Just as Kamala Harris’ inauguration was a history-making moment in politics, so it was in fashion with Black designers behind the biggest looks of the occasion.
Harris, the first Black, South Asian, and woman vice president, wore a coat by Christopher John Rogers, a leading Black designer who won the 2020 CFDA Award for Womenswear Designer of the Year. Her heels were by Sergio Hudson, another talented Black designer who also dressed Michelle Obama in her head-to-toe burgundy ensemble for the presidential inauguration. (Rogers declined to comment; Hudson did not return requests for comment.)
On the eve of the inauguration at a tribute to those of have passed away from COVID-19, Vice President Harris wore a coat from Pyer Moss, a brand designed and owned by Haitian American designer Kerby Jean-Raymond. Jean-Raymond launched Pyer Moss in 2013, and he quickly became a darling of the American fashion industry, and through collaborating with Reebok where he is now global creative director, he would go on to become a household name.
In a statement after the inauguration Jean-Raymond told The Daily Beast, “Kamala’s stylist reached out the day after she was announced as Joe Biden’s running mate. We talked about several projects but always intended to be part of the inauguration. We made several options including dresses and accessories for Kamala and ultimately she chose this jacket which the stylist said is ‘the cat's meow.’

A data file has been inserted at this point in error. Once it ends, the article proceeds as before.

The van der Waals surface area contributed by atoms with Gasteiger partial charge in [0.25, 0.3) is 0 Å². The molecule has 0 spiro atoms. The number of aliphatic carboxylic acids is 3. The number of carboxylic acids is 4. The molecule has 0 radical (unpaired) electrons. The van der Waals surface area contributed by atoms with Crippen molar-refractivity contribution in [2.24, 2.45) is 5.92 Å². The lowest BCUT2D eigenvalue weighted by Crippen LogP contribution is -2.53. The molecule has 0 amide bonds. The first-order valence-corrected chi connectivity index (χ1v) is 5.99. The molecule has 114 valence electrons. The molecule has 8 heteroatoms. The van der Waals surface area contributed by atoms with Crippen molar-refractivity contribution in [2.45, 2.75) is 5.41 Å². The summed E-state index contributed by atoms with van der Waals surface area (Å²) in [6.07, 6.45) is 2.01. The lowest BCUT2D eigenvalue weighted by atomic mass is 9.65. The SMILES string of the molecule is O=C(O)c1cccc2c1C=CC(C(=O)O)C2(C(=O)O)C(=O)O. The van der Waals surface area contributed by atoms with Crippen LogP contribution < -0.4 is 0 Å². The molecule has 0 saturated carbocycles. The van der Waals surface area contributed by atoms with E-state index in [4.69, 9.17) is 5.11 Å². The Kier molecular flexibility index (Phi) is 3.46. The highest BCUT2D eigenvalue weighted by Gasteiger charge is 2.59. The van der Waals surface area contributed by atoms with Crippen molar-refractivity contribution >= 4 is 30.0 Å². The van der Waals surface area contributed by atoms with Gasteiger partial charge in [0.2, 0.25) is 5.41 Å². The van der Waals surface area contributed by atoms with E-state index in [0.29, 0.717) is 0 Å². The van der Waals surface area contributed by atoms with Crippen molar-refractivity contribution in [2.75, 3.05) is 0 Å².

“I’ve been working with the costume designer and couturier Camilla Huey for a few years now. She’s been a constant in my life and part of my growth as a designer. She’s taught me how to achieve more difficult executions that I didn’t know how to do before. She was a part of creating my Sculpture for the MoMA and several of the Met Gala looks I created in 2019, some of which remain unseen publicly. We began working on a fairly ordinary jacket but we got approval to make some changes this week to incorporate some of our brand identity on the piece. The knife pleat is one of our favorite mainstays in our collections.”
The evening of the inauguration, Vice President Harris donned an all-black ensemble by Sergio Hudson, marking the designers third inauguration moment after the vice president wore his heels and Michelle Obama wore a full ensemble by him earlier that day. By the next morning, Hudson became one of the most googled fashion designers on the internet.
Black fashion designers hope that the exposure will ring in a new era for them as well.